Women formed trade unions and other organizations to protect themselves and further their rights. After decades of protests, speeches, and other political activities, suffragists (those in favor of giving women the right to vote) tasted victory when the Nineteenth Amendment was passed on August 26, 1920, giving all adult American women the right to vote. (SeeWomen's Suffrage Movement .)
Cities were the symbol of modernization in the Progressive Era. Chicago, New York City, Pittsburgh, Detroit, and Cleveland doubled in size, and by 1920, 51 percent of the U.S. population lived in urban areas. Immigration was the main reason for the urban population explosion in the United States, but industrialism was another. Workers wanted to live close to their jobs.
In cities, tenement housing was the first style of apartment buildings. By 1903, New York City's eighty-two thousand tenements housed nearly three million people, all from society's lower class. Tenements built before 1867 did not have toilets, showers, or running water. Common toilets (used by all tenants) were situated between buildings. Garbage—picked up irregularly—was disposed of in large boxes kept in front of the buildings. Many tenements had no heat; those that did posed a serious health threat because they emitted fumes and smoke from the coal-burning heaters due to improper ventilation.
Housing reforms began in 1867 and continued throughout the Progressive Era. These reforms required revised and larger floor plans for less crowding and improved ventilation, better sanitation with indoor toilets and outdoor garbage areas, and better lighting.
Labor During the Gilded Age and the Progressive Era, America's working class found itself at the mercy of big business, industry, and a government that did not want to get involved in labor disputes. Labor strikes became common occurrences throughout the nation.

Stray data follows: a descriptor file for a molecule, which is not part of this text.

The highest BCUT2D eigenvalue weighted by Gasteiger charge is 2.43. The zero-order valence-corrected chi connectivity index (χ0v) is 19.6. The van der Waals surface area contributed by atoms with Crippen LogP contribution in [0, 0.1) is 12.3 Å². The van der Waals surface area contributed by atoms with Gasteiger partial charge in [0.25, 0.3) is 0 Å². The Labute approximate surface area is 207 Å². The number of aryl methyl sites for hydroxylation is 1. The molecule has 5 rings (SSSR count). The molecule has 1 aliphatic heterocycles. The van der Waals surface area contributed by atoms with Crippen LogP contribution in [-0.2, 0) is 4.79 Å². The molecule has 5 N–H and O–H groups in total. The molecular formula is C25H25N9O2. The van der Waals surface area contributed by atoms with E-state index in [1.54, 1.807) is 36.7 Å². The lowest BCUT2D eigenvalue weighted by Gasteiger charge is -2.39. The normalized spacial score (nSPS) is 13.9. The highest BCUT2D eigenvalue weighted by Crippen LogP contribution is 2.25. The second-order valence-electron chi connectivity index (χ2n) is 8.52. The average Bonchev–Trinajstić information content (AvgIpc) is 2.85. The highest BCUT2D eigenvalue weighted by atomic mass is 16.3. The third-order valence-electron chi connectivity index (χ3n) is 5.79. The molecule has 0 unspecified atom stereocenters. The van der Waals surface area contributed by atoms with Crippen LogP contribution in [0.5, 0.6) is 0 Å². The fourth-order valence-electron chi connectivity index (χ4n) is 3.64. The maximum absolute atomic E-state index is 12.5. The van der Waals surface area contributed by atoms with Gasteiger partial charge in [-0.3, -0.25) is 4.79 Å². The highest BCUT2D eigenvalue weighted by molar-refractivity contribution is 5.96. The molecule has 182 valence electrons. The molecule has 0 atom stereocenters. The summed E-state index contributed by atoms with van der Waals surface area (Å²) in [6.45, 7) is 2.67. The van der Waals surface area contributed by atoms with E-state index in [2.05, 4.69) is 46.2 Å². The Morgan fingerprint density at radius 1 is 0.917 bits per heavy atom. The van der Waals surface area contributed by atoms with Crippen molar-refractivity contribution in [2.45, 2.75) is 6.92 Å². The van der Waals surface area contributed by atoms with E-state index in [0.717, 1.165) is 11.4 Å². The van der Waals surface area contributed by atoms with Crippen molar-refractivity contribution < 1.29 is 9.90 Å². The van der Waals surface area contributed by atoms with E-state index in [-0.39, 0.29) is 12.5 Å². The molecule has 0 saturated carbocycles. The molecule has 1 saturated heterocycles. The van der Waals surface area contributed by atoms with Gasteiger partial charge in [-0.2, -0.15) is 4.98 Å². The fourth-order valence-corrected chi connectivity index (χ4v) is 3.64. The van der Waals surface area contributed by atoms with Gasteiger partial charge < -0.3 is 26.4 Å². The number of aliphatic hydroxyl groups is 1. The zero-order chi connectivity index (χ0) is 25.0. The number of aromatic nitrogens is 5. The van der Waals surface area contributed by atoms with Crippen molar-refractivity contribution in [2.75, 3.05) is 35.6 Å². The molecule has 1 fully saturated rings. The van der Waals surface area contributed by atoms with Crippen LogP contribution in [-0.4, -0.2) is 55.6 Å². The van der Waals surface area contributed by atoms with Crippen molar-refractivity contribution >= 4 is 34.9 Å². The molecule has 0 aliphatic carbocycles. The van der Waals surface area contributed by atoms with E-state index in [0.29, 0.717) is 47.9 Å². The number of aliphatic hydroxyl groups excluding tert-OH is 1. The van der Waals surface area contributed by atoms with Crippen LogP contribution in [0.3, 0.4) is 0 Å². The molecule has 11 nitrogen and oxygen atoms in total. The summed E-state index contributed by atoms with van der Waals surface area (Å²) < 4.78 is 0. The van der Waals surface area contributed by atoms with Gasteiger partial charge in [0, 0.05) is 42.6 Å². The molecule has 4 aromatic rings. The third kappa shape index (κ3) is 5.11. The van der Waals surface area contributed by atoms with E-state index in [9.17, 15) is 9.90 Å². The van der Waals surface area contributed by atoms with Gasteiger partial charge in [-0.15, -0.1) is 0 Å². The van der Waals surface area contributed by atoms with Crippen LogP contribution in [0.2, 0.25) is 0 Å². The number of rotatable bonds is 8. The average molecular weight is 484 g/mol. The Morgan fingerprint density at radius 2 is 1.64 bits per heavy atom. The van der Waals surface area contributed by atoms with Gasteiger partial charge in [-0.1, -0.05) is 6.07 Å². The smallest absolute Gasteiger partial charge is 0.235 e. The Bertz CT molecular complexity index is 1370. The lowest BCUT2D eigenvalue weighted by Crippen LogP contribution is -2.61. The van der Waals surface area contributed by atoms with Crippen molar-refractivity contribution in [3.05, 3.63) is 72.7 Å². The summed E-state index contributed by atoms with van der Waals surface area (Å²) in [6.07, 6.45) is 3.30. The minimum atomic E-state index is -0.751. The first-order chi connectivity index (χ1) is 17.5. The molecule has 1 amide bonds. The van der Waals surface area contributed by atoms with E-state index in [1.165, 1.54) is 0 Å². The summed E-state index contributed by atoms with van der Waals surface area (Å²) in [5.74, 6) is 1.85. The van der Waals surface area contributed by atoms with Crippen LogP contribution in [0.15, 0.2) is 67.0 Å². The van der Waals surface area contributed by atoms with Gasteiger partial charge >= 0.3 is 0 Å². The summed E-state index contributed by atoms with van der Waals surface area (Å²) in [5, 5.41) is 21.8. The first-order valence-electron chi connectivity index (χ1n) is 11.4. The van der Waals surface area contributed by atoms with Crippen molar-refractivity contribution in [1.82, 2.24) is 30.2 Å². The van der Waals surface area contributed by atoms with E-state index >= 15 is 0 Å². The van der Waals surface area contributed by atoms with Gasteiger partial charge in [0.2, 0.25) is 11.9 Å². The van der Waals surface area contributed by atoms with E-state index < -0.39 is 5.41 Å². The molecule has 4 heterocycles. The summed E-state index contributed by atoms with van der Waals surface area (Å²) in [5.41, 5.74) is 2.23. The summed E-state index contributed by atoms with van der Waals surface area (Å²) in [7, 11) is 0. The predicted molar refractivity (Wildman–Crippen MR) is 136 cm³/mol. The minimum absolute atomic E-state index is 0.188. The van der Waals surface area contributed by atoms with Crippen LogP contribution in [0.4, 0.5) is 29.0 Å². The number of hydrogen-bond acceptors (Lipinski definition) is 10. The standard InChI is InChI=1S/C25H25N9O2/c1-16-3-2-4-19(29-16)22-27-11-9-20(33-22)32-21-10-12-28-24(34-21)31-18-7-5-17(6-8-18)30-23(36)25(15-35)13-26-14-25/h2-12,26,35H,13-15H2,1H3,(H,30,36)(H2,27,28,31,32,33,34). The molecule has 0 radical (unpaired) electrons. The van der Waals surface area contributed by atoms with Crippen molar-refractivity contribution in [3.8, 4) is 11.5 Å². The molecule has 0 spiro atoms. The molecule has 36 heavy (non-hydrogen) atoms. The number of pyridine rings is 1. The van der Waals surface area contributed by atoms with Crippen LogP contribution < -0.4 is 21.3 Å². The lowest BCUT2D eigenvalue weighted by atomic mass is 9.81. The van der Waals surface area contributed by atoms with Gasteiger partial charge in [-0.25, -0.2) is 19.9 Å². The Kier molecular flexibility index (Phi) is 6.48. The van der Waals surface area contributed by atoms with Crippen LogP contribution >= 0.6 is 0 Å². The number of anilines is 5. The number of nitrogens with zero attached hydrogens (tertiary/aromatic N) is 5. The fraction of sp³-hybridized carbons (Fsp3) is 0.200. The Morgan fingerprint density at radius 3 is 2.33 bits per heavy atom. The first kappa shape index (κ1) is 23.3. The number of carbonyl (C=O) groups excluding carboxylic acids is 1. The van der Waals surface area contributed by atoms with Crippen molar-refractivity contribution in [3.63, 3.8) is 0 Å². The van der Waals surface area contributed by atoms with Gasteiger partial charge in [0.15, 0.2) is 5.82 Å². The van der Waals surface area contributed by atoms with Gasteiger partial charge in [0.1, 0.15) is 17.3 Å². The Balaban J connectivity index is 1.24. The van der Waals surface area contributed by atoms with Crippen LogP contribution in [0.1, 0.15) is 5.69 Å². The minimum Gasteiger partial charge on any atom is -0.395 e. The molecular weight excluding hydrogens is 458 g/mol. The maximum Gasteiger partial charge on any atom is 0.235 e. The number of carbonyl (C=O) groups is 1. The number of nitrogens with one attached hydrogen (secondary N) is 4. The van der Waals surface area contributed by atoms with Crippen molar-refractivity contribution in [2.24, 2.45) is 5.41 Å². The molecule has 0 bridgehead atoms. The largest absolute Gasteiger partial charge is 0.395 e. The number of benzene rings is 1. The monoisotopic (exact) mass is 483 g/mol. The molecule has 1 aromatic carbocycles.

Reformers of the Progressive Era were particularly concerned with child labor . Industrialism encouraged child labor because children were considered easier to manage, cheaper to hire than adults, and less likely to strike. The 1900 census reported that about 18.2 percent of the nation's tento fifteen-year-olds worked.
Most workers of this era were grossly underpaid, but children fared the worst. Many greedy business owners took advantage of children, and families were unable to shield their children from a life of hard labor because they needed every penny to survive.
Before federal legislation was passed, many states enacted their own laws to regulate labor. Most states set up a minimum age for child workers and a maximum number of hours they could work. Enforcement was difficult, however, as families often lied about their children's ages in order to ensure additional household income.
The National Child Labor Committee (NCLC) was formed in 1904 to campaign aggressively for federal child-labor law reform. The first federal child-labor law was not passed until 1916, and was effective only until 1918. The law prohibited the movement of goods across state lines if minimum-age laws had been violated. In 1938, the Fair Labor Standards Act was passed. For the first time, federal law regulated minimum ages of employment and work hours for children.
Education Reform depended on knowledge, and most reformers agreed that knowledge was best gained through formal education. Nevertheless, the people who needed education the most—women, children, immigrants, and the poor—were the least likely to obtain it. School attendance was not legally required at the beginning of the twentieth century. Child laborers and their families placed a higher value on earning money than they did on learning to read and write. But as the number of school-aged children increased by 49 percent in the early twentieth century, the number of high schools doubled and the number of seventeen-year-old graduates tripled to 16 percent between 1900 and 1920.
Reform equals progress?
Hardly any aspect of American society was untouched by reform during the Progressive Era. Although each victory improved the quality of life, poverty and oppression remained widespread. Because Americans continued to hold fast to the belief that those who worked hard would thrive, there was little public assistance for those in need, and what little state and local government spending there was went mostly to institutions such as shelters for the poor.
Millions of the urban poor barely survived on irregular employment. Labor unions, which generally organized and assisted skilled workers, were not available for semiskilled or unskilled workers. Many poor Americans were physically or mentally disabled, widowed with children, or elderly. Reforms did little for this segment of America's population. In the rural South, poverty was equally or more intense, as the African American population remained largely unaffected by reform laws.